How to Build a Cold Frame

Every summer I look forward to fall when I can harvest the potatoes of my labour. And beets. And squash and tomatoes and carrots.

I also look forward to cleaning the garden up and putting it to bed. Let’s face it. We all have good intentions in the spring. We’re going to water every day and it will be fun and we’ll wear a sun bonnet and everything will look fresh and lively all summer long. We’ll deadhead all the flowers and it’ll only take a few seconds every day and we’ll keep things trimmed and THIS is the year the lawn will always be edged!

And then 2 weeks pass and we’re sick of watering, can’t be bothered to dead head, lose our sun bonnet and buy our second set of hanging baskets because the first ones withered and died already. Also the lawn looks kind of rustic with it’s long, hair edges so we’ll probably leave those as is.

With fall and winter come long days and nights indoors that aren’t spent scrubbing dirt out of our fingerprints.  It’s a rest from the outdoor work of gardening.

In keeping with my year of tragedy I’m going to keep the pain going.

I’m going to continue gardening alllll w i n t e r l o n g! Actually there’s no tragedy in that. Just a bit of work. But I’m excited for it.

Cold frames allow people in cooler climates to extend their growing season beyond the summer into fall, winter and even spring. Some crops actually grow throughout the winter, and others are just harvested then. The cold frame allows the plants to grow throughout the fall when they’d normally stop growing due to lack of heat and available sun making them ready for harvest in November and December.

There’s really no weeding involved and not much watering.  All you do is plant a few things this time of year (or a bit earlier) and then go out and pick what you need throughout the cold winter months.

I’M SO EXCITED.

I’m not gonna lie to you. I’ve never used cold frames before.

I felt inclined to work with cold frames some time early this summer so when I was driving down the road the other day and saw a huge selection of old windows and frames out by the curb I screeched to a halt, picked out 2 reasonable sized ones, threw them in the trunk, and continued on my way to my baton lessons.

If you can find yourself some old windows half your job is done.  Building the rest of the cold frame is a breeze, even for someone with limited carpentry skills.

The easiest way to build a cold frame is to simply build a bottomless box, that the glass window sits on.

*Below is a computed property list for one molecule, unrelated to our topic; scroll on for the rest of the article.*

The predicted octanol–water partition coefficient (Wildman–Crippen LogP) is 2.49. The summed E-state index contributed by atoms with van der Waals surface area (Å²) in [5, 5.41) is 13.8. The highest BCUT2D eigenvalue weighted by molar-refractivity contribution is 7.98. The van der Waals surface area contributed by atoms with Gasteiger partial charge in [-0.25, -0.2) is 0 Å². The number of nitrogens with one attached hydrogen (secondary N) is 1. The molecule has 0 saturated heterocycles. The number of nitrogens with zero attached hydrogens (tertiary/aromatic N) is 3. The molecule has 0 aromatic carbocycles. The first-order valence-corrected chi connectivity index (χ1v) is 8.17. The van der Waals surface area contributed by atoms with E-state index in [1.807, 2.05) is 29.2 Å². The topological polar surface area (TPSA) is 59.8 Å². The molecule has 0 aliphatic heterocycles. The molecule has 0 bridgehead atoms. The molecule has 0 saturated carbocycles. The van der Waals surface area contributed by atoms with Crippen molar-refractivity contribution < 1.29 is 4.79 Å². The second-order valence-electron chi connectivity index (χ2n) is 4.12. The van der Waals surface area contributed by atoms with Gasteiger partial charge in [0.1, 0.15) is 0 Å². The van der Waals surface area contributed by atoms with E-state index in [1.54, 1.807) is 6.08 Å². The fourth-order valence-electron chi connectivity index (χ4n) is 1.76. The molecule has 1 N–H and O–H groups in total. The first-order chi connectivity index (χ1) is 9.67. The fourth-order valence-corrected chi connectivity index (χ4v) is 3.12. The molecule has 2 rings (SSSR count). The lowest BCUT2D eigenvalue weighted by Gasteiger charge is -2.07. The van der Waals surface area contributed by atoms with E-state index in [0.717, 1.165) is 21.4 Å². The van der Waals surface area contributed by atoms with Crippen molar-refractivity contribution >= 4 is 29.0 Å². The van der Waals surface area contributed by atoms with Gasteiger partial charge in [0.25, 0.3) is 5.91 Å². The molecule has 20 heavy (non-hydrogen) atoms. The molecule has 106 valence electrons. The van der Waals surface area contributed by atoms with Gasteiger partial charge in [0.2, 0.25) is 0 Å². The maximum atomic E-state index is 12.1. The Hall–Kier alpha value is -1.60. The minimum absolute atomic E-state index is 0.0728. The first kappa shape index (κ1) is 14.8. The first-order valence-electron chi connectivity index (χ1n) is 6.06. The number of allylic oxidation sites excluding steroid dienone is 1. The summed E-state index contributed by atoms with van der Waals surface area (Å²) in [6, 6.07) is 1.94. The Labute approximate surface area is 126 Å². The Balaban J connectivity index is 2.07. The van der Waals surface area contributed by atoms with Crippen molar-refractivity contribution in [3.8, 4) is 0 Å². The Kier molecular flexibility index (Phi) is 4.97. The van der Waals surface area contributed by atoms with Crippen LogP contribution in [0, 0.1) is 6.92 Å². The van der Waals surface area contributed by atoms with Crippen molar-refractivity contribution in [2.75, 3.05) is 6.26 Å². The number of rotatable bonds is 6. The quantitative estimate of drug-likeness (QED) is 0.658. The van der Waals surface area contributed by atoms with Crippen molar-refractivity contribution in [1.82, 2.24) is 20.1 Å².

basic-cold-frame-2
The box should measure 12″ at the back and 8″ at the front in order to maximize the suns rays it catches.

 

drawing-cold-frame

 

If you can’t find an old glass window you can use plexiglass on top, or even thick clear plastic.  Glass is best, followed by plexiglass, followed by plastic sheeting.

Some windows from this era slid up and down on pulleys.  Because of this they have notches in the side of them. You can take advantage of those notches and build a slightly more advanced cold frame like this …

 

Cold Frame
Old Window For Cold Frame

Cold Frame Materials
Cold Frame With Rails
Glue And Clamp
When you initially cut your rails (I cut mine out of a piece of 1 x 4 with a circular saw) cut them slightly smaller than the width of the notches in the side of the frames. If the notches are 1/2″ then cut your side rails to 3/8″ or slightly smaller.
Cold Frame Build
Building Cold Frame 2
Building Cold Frame 3
Building Cold Frame 4
Building Cold Frame 5

Allow a bit of space between the back piece and the window frame, so it can slide easily over the back of the frame.  If it butts right up to the frame of the window it will hit the back piece when you slide the frame back. (see picture above)

Building Cold Frame 6
Cold Frame In Garden
Cold Frame In Garden 2
Cold Frame In Garden 4
There’s really nothing better about this cold frame than the more basic one.  It’s just fun to slide the window up and down on the rails. It’s based on the concept of something called Dutch Lights.  That’s what the glass on top of cold frames is called by the way; lights.

If you’re worried about the wood rotting over a period of many years where it touches the ground, you can set your cold frames on some 2x4s.  That way it’s the 2x4s that are sitting in the wet dirt, and they’re the things that will rot, not the cold frame you spent many, many laborious seconds building.

In a few days I’ll tell you what you can and can’t plant in cold frames and show you what I will be planting in them myself. If only I could find my winter sun bonnet. Otherwise known here in Canada as … a toque.